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A letter to the right honourable William Hareborne her Majesties Ambassadour with the Grand Signior from Alger .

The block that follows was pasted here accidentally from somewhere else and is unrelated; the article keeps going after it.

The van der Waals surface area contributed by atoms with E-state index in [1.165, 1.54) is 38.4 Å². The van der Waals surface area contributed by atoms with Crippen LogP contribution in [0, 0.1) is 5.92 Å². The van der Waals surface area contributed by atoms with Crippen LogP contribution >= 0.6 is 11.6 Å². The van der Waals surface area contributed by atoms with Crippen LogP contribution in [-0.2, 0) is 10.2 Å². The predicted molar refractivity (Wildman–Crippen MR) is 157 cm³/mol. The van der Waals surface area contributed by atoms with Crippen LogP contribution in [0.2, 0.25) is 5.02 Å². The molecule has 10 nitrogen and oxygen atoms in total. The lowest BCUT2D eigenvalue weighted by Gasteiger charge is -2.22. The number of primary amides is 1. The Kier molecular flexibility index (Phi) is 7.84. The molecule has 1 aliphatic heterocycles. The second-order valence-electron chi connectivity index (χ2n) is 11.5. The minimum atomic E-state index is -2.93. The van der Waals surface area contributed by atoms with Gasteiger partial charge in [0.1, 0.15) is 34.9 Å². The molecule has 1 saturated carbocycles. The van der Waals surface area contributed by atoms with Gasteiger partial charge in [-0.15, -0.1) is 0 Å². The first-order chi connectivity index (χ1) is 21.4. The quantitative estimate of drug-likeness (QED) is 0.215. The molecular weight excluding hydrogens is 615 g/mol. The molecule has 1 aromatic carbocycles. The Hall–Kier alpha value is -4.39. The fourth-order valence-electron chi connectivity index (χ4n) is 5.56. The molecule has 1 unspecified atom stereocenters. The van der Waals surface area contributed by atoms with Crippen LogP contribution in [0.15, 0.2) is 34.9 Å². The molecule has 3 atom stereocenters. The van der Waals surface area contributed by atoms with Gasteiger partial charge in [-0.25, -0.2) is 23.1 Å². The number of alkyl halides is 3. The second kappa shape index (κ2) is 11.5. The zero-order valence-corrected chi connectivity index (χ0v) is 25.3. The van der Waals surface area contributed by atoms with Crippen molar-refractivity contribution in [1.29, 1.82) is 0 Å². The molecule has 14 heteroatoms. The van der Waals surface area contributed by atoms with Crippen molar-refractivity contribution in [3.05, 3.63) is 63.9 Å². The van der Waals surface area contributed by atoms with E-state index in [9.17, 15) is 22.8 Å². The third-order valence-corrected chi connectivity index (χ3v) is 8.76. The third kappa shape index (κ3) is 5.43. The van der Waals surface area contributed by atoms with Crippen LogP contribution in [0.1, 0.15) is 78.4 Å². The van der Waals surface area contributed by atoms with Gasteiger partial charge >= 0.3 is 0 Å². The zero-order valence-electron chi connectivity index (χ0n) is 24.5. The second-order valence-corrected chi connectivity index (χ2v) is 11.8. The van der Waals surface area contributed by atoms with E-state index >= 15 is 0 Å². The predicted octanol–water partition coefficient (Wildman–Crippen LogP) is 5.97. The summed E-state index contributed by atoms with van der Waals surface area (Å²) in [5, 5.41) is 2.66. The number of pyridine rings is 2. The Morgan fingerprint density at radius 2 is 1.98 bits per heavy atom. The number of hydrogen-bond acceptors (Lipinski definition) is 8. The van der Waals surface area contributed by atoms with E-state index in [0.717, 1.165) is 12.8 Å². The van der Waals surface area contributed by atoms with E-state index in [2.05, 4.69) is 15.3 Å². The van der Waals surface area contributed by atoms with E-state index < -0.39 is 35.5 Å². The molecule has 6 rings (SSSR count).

RIGHT honorable, we have received your honors letters dated in Constantinople the 5 of November, and accordingly delivered that inclosed to the king of this place, requiring of him, according as you did command us in her Majesties name, that he would vouchsafe to give order to all his Captaines & Rajes that none of them should meddle with our English shippes comming or going to or from these parts, for that they have order not to passe by the Christian coast, but upon the coast of Barbary, and shewing him of the charter given by the Grand Signior, requiring him in like case that for the better fulfilling of the amity, friendship and holy league betweene the Grand Signior and her Majesty, he would give us five or six safe-conducts for our ships, that meeting with any of his gallies or galliots, they might not meddle with them neither shoot at them: who made me answere he would neither give me any safe conduct nor commission to his men of war not to meddle with them, for that he trusted to take some of them this yere, and made good account thereof. In like maner I spake to the chiefe of the Janisers and the Levents, who made me answere, the best hope they had this yere was to take some of them, and although they have the Grand Signiors commandement we care not therefore: for we will by policy, or one meanes or other provoke them to shoot some ordinance, which if they do but one piece, the peace is broken, and they be good prizes. And some of them say further, we care not for their safeconduct, for if they shew it us, we will convey it away, we are sure the dogs cannot be beleeved against us. The premisses considered, your honor is with all speed to procure the Grand Signior his favorable letters directed to Hazan, the Cady, Captaines, Janisers, & Levents, & another like to Romadan Bassa, king of Tripolis, commanding them in no maner whatsoever to deale with our English ships bound into those parts or returning thence with their commodities, although they should shoot one at another: for when our ships shall meet them, for that, as your honor is advertised, the gallies of Carthagena, Florence , Sicilia and Malta have made a league to take all our ships comming in or going out of the Grand Signiors dominions, therefore if they meet with any of these gallies of Alger or Tripolis, thinking they be of them, and not knowing them a far off, they may shoot at them, which if therefore they should make them prizes, were against Gods lawes, the Grand Signior his league, all reason and conscience, considering that all the world doth know that Marchants ships laden with marchandise do not seeke to fight with men of warre, but contrariwise to defend themselves from them, when they would do them harme. Wherefore if your honor do not get out two letters of the Grand Signior as aforesayd, & send them hither with all speed by some one of your gentlemen accompanied with a chaus of the Court, or some other of the Grand Signiors servants, it is impossible that our English ships can escape freely from these or the Christians: for either they must of force go on the Christian coast, and so fall into their hands, or els on this coast, and fall into the kings of this towne, or Tripolis, their hands, which if they should, will never be recovered. And if your honor cannot obtaine this thing, I beseech your honor in the behalfe of all the English marchants (who sent me hither to follow such order as your honor should give me) to certifie her Majesty, to the end that they may be commanded to leave off traffique, and not to lose their goods, and her poore subjects the Mariners. And thus humbly taking my leave, I desist from troubling your honor. From Algier the tenth of February 1583.

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